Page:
Now that you have a green background for editing, it’s time to learn a few tricks. Chroma key green screen videos are quite challenging to shoot. Still, the preparatory steps we are to describe are vital and will affect post-production dramatically, so you’ll want to learn how to green screen properly. Here are some tips on how to use a green screen to create a stunning video.
Lighting is integral to green screen footage, but it’s more than throwing some lights on the set and calling it a day. The Chroma Key technique works because the green screen is consistent and monotone. Adding too much direct light can disrupt the results.
So what’s the best way to light a green screen? With diffused, soft lights. This kind of lighting will eliminate hot spots and shadows, guaranteeing your final product looks smooth and natural – so much so that viewers believe you indeed filmed in outer space!
For lighting, try diffusion filters and stick to one consistent type of lamp (fluorescent or tungsten). When lighting from multiple angles, consider buying the same light twice or thrice instead of syncing all light sources. This will help further guarantee a cohesive green screen come editing time.
You’ll also want to light the green screen and your actors separately to avoid shadows. Study the background footage you’re swapping in to ensure the lighting on actors naturally mirrors the lighting you’d expect from that type of footage.
Setting up your green screen properly is vital. Just like you don’t want the light to disrupt the green monotone, you need to make sure the screen itself is smooth, consistent, and de-wrinkled. Creases or wrinkles can alter the actual color, so it’s best to make sure you invest in smooth, industrial standard green screens for utmost precision. Clamping the green screen in place is also a handy way to keep the backdrop tight and smooth throughout the shoot.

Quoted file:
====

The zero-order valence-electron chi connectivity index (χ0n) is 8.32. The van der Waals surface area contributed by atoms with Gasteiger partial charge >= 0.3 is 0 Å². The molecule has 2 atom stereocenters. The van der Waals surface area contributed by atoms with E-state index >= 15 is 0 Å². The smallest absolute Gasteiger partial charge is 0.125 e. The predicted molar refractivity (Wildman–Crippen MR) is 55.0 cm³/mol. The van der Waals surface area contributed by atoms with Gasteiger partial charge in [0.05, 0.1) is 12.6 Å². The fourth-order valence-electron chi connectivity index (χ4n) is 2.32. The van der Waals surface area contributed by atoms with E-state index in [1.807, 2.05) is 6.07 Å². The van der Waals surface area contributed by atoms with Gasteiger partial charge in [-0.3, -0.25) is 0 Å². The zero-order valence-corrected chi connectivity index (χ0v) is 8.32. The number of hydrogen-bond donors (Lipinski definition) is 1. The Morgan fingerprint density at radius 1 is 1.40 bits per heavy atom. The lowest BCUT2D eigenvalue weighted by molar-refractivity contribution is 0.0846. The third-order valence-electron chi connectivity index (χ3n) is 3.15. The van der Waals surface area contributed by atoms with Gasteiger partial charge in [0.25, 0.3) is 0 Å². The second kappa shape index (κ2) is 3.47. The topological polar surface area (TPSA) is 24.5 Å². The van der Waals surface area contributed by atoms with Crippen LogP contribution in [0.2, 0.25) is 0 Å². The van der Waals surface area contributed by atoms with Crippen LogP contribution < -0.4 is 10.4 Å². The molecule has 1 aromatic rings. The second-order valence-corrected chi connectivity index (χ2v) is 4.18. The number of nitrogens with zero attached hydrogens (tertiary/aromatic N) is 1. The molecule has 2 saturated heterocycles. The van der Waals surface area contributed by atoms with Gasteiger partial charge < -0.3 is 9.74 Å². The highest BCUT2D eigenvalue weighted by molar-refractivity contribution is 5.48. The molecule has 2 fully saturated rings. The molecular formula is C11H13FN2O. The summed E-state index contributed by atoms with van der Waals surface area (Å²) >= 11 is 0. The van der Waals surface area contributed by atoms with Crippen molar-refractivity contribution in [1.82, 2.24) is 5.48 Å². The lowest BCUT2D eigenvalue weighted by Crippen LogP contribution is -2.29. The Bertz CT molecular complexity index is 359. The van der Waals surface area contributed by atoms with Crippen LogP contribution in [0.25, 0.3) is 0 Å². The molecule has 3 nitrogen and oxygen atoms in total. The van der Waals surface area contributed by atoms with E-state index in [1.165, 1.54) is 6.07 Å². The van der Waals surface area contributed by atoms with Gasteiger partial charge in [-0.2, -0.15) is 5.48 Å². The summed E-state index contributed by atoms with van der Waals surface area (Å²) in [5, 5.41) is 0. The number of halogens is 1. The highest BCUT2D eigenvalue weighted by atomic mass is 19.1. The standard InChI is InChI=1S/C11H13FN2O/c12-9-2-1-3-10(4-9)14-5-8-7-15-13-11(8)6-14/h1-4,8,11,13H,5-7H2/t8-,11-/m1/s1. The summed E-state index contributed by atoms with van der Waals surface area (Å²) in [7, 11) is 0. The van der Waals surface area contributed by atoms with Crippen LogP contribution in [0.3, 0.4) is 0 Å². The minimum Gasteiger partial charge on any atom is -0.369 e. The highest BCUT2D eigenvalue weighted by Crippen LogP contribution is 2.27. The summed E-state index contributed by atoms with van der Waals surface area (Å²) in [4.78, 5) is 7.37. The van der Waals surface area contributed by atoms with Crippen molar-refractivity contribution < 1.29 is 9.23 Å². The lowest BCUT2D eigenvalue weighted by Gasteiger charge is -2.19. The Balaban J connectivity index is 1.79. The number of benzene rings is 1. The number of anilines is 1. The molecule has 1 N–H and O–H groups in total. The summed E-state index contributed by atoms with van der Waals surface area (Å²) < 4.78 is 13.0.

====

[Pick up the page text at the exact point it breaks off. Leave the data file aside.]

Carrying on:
A few other things to keep in mind when using a green screen: your actors should avoid wearing green clothing. Anything that’s green in the scene will be removed when using Chroma Key, so opt for different colors unless you’re trying to go for this effect (e.g., for the effect of a head bobbing through the ocean, your subject would want to wear a green turtleneck, pants, gloves, and socks. You could also use a blue screen instead of green, but green is the most popular choice among video producers.
The green screen technique doesn’t actually involve your digital camera – you shoot with the green screen then key it out in post-production – but that doesn’t mean you should hit record and see what happens. Here are a few filming strategies to keep in mind.
Exposure: Since you have lighting already, keep your ISO low to avoid noisy and overly grainy footage. Make sure the footage is bright enough to fit with the backdrop seamlessly. That’s where a quick test run can do wonders for the final look of your film.
Settings: Use an aperture of f/4 to f/5.6 to add a slight blur that smooths out your screen. Also, go for a shutter speed of about 1/80 or 1/100. This will minimize your motion blur.
Focal length: To ensure cohesiveness, match the focal length of the green screen footage and final background footage as possible. If you’re using stock footage, study the settings beforehand, then set up your green-screen scene to match it.
Quality: Film with the highest quality format your camera offers. It doesn’t matter if it’s a DSLR, smartphone, mirrorless camera, or camcorder; as long as you have at least 1080p, you’re all set – although 4K footage is even better.
Keep your actors at least three to six feet from the green screen to avoid shadows. Also, think about the backdrop you’re swapping in. What makes sense for your subjects’ actions? Should they look one way versus another or walk in a particular direction (e.g., toward the mountain versus away from it?)
Also, don’t forget a sturdy tripod. With any film, you want the footage to be as steady and shake-free as possible – and that’s even more important when you’re fusing one video with another. Shaky subjects with a smooth and steady desert background will look glaringly off to the viewers.